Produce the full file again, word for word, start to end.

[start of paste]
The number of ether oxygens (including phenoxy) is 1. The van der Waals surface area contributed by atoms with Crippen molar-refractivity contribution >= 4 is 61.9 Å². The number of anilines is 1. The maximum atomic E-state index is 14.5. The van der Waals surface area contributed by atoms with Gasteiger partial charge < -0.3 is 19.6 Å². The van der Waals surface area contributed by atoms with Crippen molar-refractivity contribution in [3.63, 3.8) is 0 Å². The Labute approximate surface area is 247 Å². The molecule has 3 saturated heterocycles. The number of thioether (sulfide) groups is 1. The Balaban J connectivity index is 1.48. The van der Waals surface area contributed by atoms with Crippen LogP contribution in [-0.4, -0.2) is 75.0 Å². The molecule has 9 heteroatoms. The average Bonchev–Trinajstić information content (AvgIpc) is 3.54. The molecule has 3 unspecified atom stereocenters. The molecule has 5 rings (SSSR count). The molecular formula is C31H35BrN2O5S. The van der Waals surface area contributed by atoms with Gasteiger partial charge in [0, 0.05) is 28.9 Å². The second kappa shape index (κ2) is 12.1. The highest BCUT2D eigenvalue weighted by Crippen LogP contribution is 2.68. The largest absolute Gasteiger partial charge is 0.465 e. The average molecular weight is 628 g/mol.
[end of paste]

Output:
The number of ether oxygens (including phenoxy) is 1. The van der Waals surface area contributed by atoms with Crippen molar-refractivity contribution >= 4 is 61.9 Å². The number of anilines is 1. The maximum atomic E-state index is 14.5. The van der Waals surface area contributed by atoms with Gasteiger partial charge < -0.3 is 19.6 Å². The van der Waals surface area contributed by atoms with Crippen molar-refractivity contribution in [3.63, 3.8) is 0 Å². The Labute approximate surface area is 247 Å². The molecule has 3 saturated heterocycles. The number of thioether (sulfide) groups is 1. The Balaban J connectivity index is 1.48. The van der Waals surface area contributed by atoms with Crippen LogP contribution in [-0.4, -0.2) is 75.0 Å². The molecule has 9 heteroatoms. The average Bonchev–Trinajstić information content (AvgIpc) is 3.54. The molecule has 3 unspecified atom stereocenters. The molecule has 5 rings (SSSR count). The molecular formula is C31H35BrN2O5S. The van der Waals surface area contributed by atoms with Gasteiger partial charge in [0, 0.05) is 28.9 Å². The second kappa shape index (κ2) is 12.1. The highest BCUT2D eigenvalue weighted by Crippen LogP contribution is 2.68. The largest absolute Gasteiger partial charge is 0.465 e. The average molecular weight is 628 g/mol.